Hawaii Five-O classic ’68 to ’79

Greetings, readers. As a binge TV watcher, the latest show that I have been enjoying is the classic Hawaii Five-O. The way I have been enjoying it recently is that I will watch one episode per season. Watching it that way makes it very easy to see how much Jack Lord aged during those years. Hawaii Five-O was one of my favorite programs along with The Waltons and M.A.S.H when I was youth. Here are my thumbs up and thumbs downs for this series, classic Hawaii Five-O.

In 1968, when the series began, the 30-something Jack Lord had a look and feel of a James Bond. Everyone wore short hair, thin ties, and polished shoes. Steve McGarrett was the super cop, the head of the fictitious state police. To me the first season was hysterically funny although the series was a drama. Characters Chin Ho, Kono, and Dan Williams, when asked if they knew anything about the case, would always reply something to the effect that they had no new information. This would leave super-cop McGarrett to be the one who figures out the crime. After a season or so of this, thank goodness, CBS decided to change the format slightly. The other characters added more and didn’t appear so stupid. Steve McGarrett, however, remained the one who always cracked the case.

In the early years, when I was a youth, Steve McGarrett had a wonderful black car, a 1968 Mercury Park Lane Brougham. From season 8 to season 12, his classic car was replaced with a new model. I liked the old one better. I read on the internet that a car collector purchased the original Hawaii Five-O Mercury. I wish I was that person; I would love to own that car.

At the end of season 10, Kam Fong, who played Chin Ho Kelly, wished to leave, so his character was killed off. That made me very upset because I liked him, yet it gave Jack Lord the opportunity to shine with his acting skills, as his character swore to Danno that he would not rest until he caught the killer of his friend. James MacArthur, who played Danno, hung around for one more year. No mention was ever said about where he went or what happened to him. For their final season, season 12, three new characters were created; Lori Wilson, the first female character to join the team, the Hawaiian strong man who played Truck, and Danny’s replacement, Kimo. I have to be honest, book him Kimo didn’t have the same ring as McGarrett’s catch phrase book him Danno.

Two quirks I have with the series; one minor and one major. The minor one I believe took place in season 9 where the Hawaii Five-O team was magically transported to a different building. I believe this was because the Iolani Palace was being renovated in real life. The major one, which makes me chuckle every time I see it, happens in the later seasons during car chases. One scene McGarrett will be driving his new Mercury Marquis, then the next scene he’ll whiz by in his old car, and back and forth it will go. Obviously the editors didn’t care; to them a black car with McGarrett in it was fine. When you have seen the episodes as many times as I have you can forget storylines and pick up little details like this. To them cutting and slicing was probably being cost-effective, to me I call that bad editing.

I did give the new Hawaii Five-O that started about 4 seasons ago a trial run. Although it is still on the air, I don’t watch it. To me there will only be one Hawaii Five-O, what Netflix streaming calls Hawaii Five-O (1968) Classic .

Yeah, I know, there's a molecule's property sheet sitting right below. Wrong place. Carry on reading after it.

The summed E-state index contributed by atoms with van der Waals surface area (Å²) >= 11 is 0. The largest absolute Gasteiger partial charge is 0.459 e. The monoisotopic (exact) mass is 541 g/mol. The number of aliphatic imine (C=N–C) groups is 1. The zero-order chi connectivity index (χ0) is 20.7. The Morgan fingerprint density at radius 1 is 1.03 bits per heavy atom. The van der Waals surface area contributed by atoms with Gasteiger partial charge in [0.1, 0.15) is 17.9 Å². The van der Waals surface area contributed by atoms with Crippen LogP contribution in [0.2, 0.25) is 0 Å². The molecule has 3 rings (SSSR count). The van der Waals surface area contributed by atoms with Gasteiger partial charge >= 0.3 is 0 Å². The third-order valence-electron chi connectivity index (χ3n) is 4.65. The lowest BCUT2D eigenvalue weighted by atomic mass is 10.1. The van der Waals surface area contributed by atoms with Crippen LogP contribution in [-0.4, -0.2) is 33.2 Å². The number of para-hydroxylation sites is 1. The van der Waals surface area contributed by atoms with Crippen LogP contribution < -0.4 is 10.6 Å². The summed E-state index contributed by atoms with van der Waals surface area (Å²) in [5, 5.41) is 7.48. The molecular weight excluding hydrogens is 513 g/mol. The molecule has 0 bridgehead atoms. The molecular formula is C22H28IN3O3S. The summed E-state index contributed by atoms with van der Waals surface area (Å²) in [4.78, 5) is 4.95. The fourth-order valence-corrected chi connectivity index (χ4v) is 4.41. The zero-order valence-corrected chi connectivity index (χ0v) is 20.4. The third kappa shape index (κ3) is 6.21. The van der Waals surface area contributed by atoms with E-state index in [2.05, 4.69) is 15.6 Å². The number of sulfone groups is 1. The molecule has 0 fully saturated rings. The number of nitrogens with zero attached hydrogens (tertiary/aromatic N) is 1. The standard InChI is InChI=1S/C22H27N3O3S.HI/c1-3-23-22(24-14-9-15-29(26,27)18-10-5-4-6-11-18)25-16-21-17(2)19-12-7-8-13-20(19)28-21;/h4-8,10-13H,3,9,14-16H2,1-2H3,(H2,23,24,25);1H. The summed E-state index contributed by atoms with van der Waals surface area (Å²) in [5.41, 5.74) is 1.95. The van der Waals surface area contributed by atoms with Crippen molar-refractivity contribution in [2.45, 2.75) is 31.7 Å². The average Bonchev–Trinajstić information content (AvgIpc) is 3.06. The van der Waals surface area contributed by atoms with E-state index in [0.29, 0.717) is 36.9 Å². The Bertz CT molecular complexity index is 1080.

That’s our post for today. Feel free to chime in with your favorite shows in the comments, and for my friends on Facebook and Twitter, leave a comment on there if you wish. So have a good day, bundle up if you are in the deep freeze, take care and happy reading.

2 thoughts on “Hawaii Five-O classic ’68 to ’79

  1. Hawaii Five -O ran from 1968-80. Jack Lord was much older than 39 when it started. Did it even occur to you that Jack Lord might have snubbed James MacArthur in the twelfth and final season because of the way he left the show … in a phone call MacArthur took on vacation with his family South America from producers. MacArthur said he was done with the role. One can imagine this caused some realignment with a few episodes.
    Five-O also used the same characters over within three or four episodes of airing. Usually it was bad guys. Moe Keale, who ended up playing Truck in the twelfth season as a new cop, was a popular bad guy in the late 70’s in SEVERAL episodes.
    It’s safe to say that when a show started in seasons eight through eleven, one wondered when Keale would come in. The storylines were good until about season 10, then they just fell apart. Season 12 was stupid.
    Hawaii Five-O should have packed it in by the end of 1977. It was an amazing a show which outlived its time by a few seasons. Four guys running around in suits trying to stop crime in Hawaii … you can see why Magnum P.I. took off like it did in the early 80’s.

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    1. Hi, Jeff. I agree with you that the last few years of the show were not up to par. In my opinion, the show began its decline when the character Chin Ho Kelly was murdered. [Actor wanted off the show.] Yes, there was some marvelous acting in that episode, but as you said, it was all downhill from there. I’m curious to know what you think of the current Hawaii Five-O series, which itself has gone through many cast changes. Thanks for chiming in, and have a great day. -Joe-

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